Late shipments are bad for your business. The customer expects delivery as promised and could lose sales or business because you failed to deliver on time. Frequent late shipments may prompt the customer to deem your service unreliable, leading to a change in vendors. This is sometimes avoided by apologising in writing for the late shipment and offering the customer an incentive to continue using your service. Make the letter concise, to the point and apologetic.
- Skill level:
- Moderately Easy
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Contact the customer ahead of the scheduled delivery if you know it will not arrive on time. Explain the situation by telephone, e-mail or letter and promise more updates. Tell the customer exactly what the holdup is and steps being taken to remedy the situation.
Assign a manage or senior customer service representative to personally track progress if the shipment is a large order for a key customer. Authorise the manager or representative to take reasonable steps to speed up delivery, including switching to overnight delivery at no additional charge to the customer.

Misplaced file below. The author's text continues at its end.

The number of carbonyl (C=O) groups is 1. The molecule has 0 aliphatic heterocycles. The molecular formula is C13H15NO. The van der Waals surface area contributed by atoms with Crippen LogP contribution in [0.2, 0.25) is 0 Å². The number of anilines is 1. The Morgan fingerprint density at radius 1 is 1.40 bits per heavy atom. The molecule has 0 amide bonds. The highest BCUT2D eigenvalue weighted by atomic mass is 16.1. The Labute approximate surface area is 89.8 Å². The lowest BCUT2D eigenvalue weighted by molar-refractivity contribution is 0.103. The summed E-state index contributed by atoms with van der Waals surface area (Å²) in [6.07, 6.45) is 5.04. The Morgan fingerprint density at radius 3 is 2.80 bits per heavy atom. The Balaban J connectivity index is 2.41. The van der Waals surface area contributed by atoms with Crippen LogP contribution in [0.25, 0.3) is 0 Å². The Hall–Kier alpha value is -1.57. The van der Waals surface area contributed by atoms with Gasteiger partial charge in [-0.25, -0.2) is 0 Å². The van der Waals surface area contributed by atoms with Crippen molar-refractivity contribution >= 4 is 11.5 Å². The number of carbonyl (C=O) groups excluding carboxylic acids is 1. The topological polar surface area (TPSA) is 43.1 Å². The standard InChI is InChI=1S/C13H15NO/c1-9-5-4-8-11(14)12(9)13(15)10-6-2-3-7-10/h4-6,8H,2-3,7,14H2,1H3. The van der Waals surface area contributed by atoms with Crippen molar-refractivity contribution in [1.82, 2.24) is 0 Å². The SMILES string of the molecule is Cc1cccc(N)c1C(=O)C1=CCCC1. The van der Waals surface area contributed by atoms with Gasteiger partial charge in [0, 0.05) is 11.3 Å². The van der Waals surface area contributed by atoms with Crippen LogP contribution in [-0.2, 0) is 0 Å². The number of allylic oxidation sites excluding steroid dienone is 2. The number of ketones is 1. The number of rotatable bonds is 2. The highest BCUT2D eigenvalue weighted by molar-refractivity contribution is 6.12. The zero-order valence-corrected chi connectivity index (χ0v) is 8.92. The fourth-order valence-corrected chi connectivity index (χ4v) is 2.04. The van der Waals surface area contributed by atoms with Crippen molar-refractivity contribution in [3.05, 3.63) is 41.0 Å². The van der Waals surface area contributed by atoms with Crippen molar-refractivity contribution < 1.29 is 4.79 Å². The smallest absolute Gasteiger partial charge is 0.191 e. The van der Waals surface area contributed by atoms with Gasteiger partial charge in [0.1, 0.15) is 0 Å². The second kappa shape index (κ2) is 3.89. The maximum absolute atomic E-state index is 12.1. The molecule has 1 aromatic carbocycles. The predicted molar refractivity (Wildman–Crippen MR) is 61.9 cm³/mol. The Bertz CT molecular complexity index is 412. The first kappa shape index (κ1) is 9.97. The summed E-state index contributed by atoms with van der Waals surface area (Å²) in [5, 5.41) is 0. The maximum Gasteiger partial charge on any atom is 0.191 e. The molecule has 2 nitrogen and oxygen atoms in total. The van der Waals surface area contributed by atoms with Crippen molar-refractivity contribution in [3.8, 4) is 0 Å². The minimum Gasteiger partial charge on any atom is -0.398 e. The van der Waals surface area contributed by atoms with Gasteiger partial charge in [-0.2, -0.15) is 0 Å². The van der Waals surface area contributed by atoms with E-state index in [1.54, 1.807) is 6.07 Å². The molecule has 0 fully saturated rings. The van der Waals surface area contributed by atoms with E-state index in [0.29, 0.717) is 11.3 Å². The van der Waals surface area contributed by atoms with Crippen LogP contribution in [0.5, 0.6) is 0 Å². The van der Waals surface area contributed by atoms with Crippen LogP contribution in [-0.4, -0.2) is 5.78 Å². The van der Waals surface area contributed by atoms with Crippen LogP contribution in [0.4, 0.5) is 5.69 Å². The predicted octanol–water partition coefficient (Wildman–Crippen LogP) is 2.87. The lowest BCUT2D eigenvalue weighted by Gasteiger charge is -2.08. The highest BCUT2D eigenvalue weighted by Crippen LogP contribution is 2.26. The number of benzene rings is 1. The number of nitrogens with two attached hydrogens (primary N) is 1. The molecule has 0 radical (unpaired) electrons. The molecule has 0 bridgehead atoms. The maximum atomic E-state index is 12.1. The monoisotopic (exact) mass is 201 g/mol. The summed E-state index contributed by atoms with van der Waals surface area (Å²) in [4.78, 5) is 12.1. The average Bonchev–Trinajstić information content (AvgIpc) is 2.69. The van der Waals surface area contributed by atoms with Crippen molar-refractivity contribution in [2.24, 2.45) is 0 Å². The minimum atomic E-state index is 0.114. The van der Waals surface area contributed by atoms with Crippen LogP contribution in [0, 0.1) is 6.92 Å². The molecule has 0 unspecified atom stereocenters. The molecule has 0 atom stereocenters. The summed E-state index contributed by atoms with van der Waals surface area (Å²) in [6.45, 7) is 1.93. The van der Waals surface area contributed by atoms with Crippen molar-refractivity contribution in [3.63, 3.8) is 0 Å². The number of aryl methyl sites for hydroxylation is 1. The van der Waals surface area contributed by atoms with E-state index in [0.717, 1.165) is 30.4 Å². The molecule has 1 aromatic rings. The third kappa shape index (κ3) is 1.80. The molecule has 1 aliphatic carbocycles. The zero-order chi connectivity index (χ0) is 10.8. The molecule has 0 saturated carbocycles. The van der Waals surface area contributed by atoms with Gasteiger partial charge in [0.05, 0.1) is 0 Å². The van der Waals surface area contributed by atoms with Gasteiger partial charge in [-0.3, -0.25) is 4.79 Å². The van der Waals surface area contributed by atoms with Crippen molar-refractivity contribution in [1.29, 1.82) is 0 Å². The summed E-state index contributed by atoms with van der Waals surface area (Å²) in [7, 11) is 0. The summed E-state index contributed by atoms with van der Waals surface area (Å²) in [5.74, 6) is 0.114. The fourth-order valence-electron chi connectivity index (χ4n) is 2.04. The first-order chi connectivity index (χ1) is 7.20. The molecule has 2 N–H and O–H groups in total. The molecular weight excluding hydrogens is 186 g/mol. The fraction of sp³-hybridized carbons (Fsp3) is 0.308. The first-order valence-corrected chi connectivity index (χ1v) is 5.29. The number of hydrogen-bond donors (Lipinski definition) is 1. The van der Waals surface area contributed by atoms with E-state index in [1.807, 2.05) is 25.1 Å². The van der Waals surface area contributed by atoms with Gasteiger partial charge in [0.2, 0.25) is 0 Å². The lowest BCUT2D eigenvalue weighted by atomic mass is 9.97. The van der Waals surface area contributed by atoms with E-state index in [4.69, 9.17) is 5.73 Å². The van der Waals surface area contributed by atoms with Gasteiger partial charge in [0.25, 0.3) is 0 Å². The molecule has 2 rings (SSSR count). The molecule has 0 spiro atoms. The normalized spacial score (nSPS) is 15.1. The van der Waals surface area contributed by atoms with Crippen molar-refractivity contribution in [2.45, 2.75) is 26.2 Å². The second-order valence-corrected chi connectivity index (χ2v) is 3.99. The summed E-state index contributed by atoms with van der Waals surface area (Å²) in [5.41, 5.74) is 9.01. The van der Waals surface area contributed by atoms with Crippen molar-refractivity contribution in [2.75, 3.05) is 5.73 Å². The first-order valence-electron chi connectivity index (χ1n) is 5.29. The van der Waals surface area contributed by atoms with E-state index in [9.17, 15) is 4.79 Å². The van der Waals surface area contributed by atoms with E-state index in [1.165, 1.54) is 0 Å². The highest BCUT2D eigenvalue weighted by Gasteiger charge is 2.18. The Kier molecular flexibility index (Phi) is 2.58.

Confirm that the shipment was delivered through tracking records. Write a letter of apology for the late shipment. Briefly recap why the shipment was late and how you did everything possible to ship sooner.
Acknowledge in the letter that late shipments do occur but are considered unacceptable by your organisation. Write the letter in a professional yet apologetic tone as you acknowledge the customer's importance or loyalty. Close the letter by offering an incentive for the customer to continue using your service, such as free shipping or a 10 per cent discount on the next order.
Send the letter to the owner of the company or the appropriate manager. Follow up in a few days with a personal phone call if it is a key account.
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